Christmas in our little Spanish mountain village of El Hoyo is a low-key affair, but charming. A banner pronouncing ‘Feliz Navidad’ is hung across the entrance to the village and the trees in the square are decked with white fairy lights. Although people don’t send each other Christmas cards, they do decorate their houses with a Belén, or intricate, miniature nativity scene. Our neighbours always proudly show us theirs, displayed in their living rooms in pride of place. Unlike the UK, where Christmas is a massive commercial event, Christmas in Spain is much quainter and focuses far more on the religious significance.
Joe and I love Christmas in El Hoyo, so it’s quite a wrench to be here, in the Muslim Kingdom of Bahrain for Christmas. However, we’ve been quite surprised. Funny little Christmas trees have sprung up in odd places, like our hotel lobby, and some of the bigger stores are actually selling Christmas merchandise. Bahrain is home to thousands of expats, so I guess that’s to be expected.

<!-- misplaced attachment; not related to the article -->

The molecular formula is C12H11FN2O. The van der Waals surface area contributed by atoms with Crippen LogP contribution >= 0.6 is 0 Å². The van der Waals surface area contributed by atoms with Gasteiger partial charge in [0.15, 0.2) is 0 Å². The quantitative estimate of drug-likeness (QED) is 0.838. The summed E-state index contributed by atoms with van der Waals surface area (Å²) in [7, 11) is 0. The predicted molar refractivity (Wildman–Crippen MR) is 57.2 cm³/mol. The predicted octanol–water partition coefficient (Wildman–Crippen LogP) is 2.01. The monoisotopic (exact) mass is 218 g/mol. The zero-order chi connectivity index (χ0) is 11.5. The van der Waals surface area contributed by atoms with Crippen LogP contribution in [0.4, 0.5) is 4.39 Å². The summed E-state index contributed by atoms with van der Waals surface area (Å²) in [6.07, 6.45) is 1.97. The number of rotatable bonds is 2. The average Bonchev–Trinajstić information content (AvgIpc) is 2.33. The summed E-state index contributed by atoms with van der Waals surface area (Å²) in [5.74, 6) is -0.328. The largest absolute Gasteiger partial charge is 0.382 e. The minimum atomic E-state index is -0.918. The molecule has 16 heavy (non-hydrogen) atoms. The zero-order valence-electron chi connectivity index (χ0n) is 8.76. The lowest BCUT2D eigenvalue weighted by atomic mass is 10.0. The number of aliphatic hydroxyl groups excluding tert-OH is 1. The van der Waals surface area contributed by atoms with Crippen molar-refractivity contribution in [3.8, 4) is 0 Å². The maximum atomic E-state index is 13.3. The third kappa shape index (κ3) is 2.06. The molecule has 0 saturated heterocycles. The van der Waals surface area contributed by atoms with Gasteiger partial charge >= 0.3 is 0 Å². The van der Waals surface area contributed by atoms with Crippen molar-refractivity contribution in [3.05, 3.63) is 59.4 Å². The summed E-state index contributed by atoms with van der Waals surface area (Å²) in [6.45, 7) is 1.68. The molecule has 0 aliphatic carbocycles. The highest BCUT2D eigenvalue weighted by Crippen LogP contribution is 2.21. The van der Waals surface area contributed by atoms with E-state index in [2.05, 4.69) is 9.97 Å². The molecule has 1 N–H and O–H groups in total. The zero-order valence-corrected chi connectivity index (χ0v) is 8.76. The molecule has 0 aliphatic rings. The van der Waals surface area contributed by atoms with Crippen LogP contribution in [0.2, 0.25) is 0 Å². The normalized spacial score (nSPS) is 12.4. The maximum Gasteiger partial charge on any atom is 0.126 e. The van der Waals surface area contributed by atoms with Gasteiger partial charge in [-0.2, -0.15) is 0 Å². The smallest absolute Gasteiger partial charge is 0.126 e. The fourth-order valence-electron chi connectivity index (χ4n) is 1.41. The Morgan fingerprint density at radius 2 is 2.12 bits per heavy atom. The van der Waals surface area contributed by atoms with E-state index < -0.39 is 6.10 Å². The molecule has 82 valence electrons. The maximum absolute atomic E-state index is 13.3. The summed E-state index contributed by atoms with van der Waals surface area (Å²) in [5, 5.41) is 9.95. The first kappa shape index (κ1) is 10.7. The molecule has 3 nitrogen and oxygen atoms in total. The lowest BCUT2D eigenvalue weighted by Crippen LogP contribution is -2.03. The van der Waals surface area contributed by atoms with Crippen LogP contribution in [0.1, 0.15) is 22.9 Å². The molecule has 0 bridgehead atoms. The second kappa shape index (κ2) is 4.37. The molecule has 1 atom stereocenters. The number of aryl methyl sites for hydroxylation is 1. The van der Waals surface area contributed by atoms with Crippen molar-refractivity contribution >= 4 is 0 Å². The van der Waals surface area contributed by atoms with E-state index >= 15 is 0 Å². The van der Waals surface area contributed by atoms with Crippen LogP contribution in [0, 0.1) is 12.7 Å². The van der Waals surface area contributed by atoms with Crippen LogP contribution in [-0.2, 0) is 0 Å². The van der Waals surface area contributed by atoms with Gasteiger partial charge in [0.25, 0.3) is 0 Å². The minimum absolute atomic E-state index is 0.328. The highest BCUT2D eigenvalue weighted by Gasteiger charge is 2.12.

Checking exactly when public holidays fall in Bahrain is not a simple matter of looking at the calendar. Islamic months start when a crescent moon is actually sighted by the appropriate religious authorities. Some festivals and holy days might fall a day before (or after) the predicted dates because if the moon is obscured by cloud, the holiday cannot be declared until the moon is actually visible to the naked eye. So you can imagine our confusion.Some holidays are only officially announced 12 hours before the start of the day, frequently leading to great uncertainty on the part of schools...
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